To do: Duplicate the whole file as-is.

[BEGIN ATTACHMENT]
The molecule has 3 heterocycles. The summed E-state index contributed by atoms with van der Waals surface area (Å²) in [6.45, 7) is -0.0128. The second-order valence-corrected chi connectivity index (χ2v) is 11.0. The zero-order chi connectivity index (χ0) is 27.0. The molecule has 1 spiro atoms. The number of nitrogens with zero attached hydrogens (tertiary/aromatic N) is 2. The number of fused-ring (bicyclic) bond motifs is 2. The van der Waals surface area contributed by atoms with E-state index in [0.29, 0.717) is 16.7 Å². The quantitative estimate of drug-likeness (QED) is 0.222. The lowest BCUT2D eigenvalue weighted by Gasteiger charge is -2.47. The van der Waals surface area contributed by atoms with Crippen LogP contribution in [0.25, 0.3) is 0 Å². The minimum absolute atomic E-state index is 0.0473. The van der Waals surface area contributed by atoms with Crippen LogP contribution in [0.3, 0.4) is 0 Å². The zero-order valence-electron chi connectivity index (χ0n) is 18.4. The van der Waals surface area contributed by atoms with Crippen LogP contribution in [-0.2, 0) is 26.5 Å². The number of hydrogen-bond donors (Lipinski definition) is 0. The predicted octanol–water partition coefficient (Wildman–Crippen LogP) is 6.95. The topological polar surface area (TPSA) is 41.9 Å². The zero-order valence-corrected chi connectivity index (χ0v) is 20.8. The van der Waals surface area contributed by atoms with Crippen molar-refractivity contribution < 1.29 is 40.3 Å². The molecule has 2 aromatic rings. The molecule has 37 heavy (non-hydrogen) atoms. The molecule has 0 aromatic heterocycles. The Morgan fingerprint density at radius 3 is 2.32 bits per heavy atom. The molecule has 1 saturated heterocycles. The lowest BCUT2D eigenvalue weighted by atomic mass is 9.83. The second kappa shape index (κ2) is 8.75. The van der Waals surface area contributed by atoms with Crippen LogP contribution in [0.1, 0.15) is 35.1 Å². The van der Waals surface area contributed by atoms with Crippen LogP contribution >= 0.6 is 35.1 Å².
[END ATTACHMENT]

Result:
The molecule has 3 heterocycles. The summed E-state index contributed by atoms with van der Waals surface area (Å²) in [6.45, 7) is -0.0128. The second-order valence-corrected chi connectivity index (χ2v) is 11.0. The zero-order chi connectivity index (χ0) is 27.0. The molecule has 1 spiro atoms. The number of nitrogens with zero attached hydrogens (tertiary/aromatic N) is 2. The number of fused-ring (bicyclic) bond motifs is 2. The van der Waals surface area contributed by atoms with E-state index in [0.29, 0.717) is 16.7 Å². The quantitative estimate of drug-likeness (QED) is 0.222. The lowest BCUT2D eigenvalue weighted by Gasteiger charge is -2.47. The van der Waals surface area contributed by atoms with Crippen LogP contribution in [0.25, 0.3) is 0 Å². The minimum absolute atomic E-state index is 0.0473. The van der Waals surface area contributed by atoms with Crippen LogP contribution in [0.3, 0.4) is 0 Å². The zero-order valence-electron chi connectivity index (χ0n) is 18.4. The van der Waals surface area contributed by atoms with Crippen LogP contribution in [-0.2, 0) is 26.5 Å². The number of hydrogen-bond donors (Lipinski definition) is 0. The predicted octanol–water partition coefficient (Wildman–Crippen LogP) is 6.95. The topological polar surface area (TPSA) is 41.9 Å². The zero-order valence-corrected chi connectivity index (χ0v) is 20.8. The van der Waals surface area contributed by atoms with Crippen molar-refractivity contribution < 1.29 is 40.3 Å². The molecule has 2 aromatic rings. The molecule has 37 heavy (non-hydrogen) atoms. The molecule has 0 aromatic heterocycles. The Morgan fingerprint density at radius 3 is 2.32 bits per heavy atom. The molecule has 1 saturated heterocycles. The lowest BCUT2D eigenvalue weighted by atomic mass is 9.83. The second kappa shape index (κ2) is 8.75. The van der Waals surface area contributed by atoms with Crippen LogP contribution in [0.1, 0.15) is 35.1 Å². The van der Waals surface area contributed by atoms with Crippen LogP contribution >= 0.6 is 35.1 Å².